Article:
While the Constitution and subsequent legislation created institutions for regulating Union-state relations in matters that were purely domestic in nature, an evolutionary trend must be noted. This evolution has progressed from the belief that a strong Union was a sine qua non for a nation like India, given its diversity and the enormous problems of development and governance, to the belief that powers of governance must devolve more to its constituent units, that is, the states. The states reorganization commission had noted:“It is the Union of India which is the basis of our nationality… States are but limbs of the Union, and while we recognize that the limbs must be healthy and strong…it is the strength and stability of the Union and its capacity to develop and evolve that should be governing consideration of all changes in the country.”
The SRC was clearly arguing for maintaining the supremacy of the Union government. Pursuant to the government resolution of February 22, 2000, the national commission was set up to review the working of the Constitution. The terms of reference stated that the commission shall examine, in the light of the experience of the past 50 years, as to how best the Constitution can respond to the changing needs of an efficient, smooth and effective system of governance and socio-economic development of modern India within the framework of parliamentary democracy, and to recommend changes, if any, that are required in the provisions of the Constitution without interfering with its basic structure or features. The commission submitted its report in two volumes to the government on March 31, 2002. The NCRWC took a more nuanced view of Union-state relations. It said: “The Commission feels that there is no dichotomy between a strong Union and strong States. Both are needed. The relationship between the Union and the States is a relationship between the whole body and its parts. For the body being healthy it is necessary that its parts are strong. It is felt that the real source of many of our problems is the tendency of centralization of powers and misuse of authority.”
The commission also observed: “The Constitution, based on the principle of federalism with a strong and indestructible Union, has a scheme of distribution of legislative powers designed to blend the imperatives of diversity with the drive of a common national endeavour. In this respect our constitutional theory, as well as practice, have kept pace with contemporary developments. The current trends emphasize cooperation and coordination, rather than demarcation of powers, between different levels of government. The basic theme is inter-dependence in orchestrating the balance between autonomy of the States and the inner logic of the Union.”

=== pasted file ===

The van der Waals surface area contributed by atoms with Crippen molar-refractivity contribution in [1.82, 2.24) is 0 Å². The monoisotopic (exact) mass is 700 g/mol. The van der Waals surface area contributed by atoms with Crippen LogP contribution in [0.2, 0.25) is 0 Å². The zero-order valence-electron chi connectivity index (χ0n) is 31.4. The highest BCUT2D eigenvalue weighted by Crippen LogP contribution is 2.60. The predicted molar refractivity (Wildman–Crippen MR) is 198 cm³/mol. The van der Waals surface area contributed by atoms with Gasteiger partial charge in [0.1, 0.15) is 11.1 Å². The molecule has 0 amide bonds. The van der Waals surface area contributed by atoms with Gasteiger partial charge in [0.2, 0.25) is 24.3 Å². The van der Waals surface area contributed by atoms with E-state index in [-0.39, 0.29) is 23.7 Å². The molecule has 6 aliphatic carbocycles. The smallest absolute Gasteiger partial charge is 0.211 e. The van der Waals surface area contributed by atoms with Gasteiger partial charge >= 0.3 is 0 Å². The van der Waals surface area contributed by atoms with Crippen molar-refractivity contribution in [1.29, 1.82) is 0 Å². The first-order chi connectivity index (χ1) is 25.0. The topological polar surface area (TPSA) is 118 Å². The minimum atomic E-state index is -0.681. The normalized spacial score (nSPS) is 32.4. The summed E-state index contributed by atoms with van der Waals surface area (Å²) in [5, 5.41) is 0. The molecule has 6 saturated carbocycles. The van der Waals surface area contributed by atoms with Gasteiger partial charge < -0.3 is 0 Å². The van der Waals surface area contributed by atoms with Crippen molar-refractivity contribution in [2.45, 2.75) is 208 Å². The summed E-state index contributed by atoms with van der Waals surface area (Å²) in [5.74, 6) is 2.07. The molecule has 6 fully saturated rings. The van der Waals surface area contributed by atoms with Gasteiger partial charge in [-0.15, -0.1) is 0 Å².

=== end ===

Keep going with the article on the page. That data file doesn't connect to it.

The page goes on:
This evolution in thinking is also a function of the changing political scenario in India, wherein single party dominance has given way to coalitions. As a subject, foreign affairs is firmly embedded in the Union list and the Union government has exclusive authority over it. Thus Article 246(1) of the Constitution, read with Entry 14 of List I — Union list of the Seventh Schedule empowers Parliament to make laws with respect to: “Entering into treaties and agreements with foreign countries and implementing of treaties, agreements and conventions with foreign countries”.
As per the provisions contained in Article 253, Parliament has the power —notwithstanding anything contained in Article 245 to 252 — to make any law for the whole or any part of the territory of India for implementing any treaty, agreement or convention with any other country or countries or any decision made at any international conference, association or other body. This article thus overrides the distribution of legislative powers provided for by Article 246, read with lists in the Seventh Schedule to the Constitution.
The NCRWC had recommended that for reducing tension between the Union and the states, and for expeditious decision-making on issues impacting on states, prior consultation by the Union government with the inter-state council may be considered before signing any treaty vitally affecting the interests of the states regarding matters in the state list.
Water, for example, is in the state list (Entry 17) as a primary entry but is explicitly made subject to the provisions of Entry 56 in the Union list, which enables the Union to deal with inter-state rivers if Parliament legislates for the purpose. The Parliament has not used this enabling provision. The Union ministry of water resources has long argued for moving water into the concurrent list but politics has always trumped this move because of opposition from states. Our Constitution-makers were sensitive to future demands of river-water sharing between states, though sharing of trans-national river waters was probably overlooked. It is noteworthy that sharing of the waters of the Indus basin was negotiated and the Indus Waters Treaty was signed in 1960 between India and Pakistan.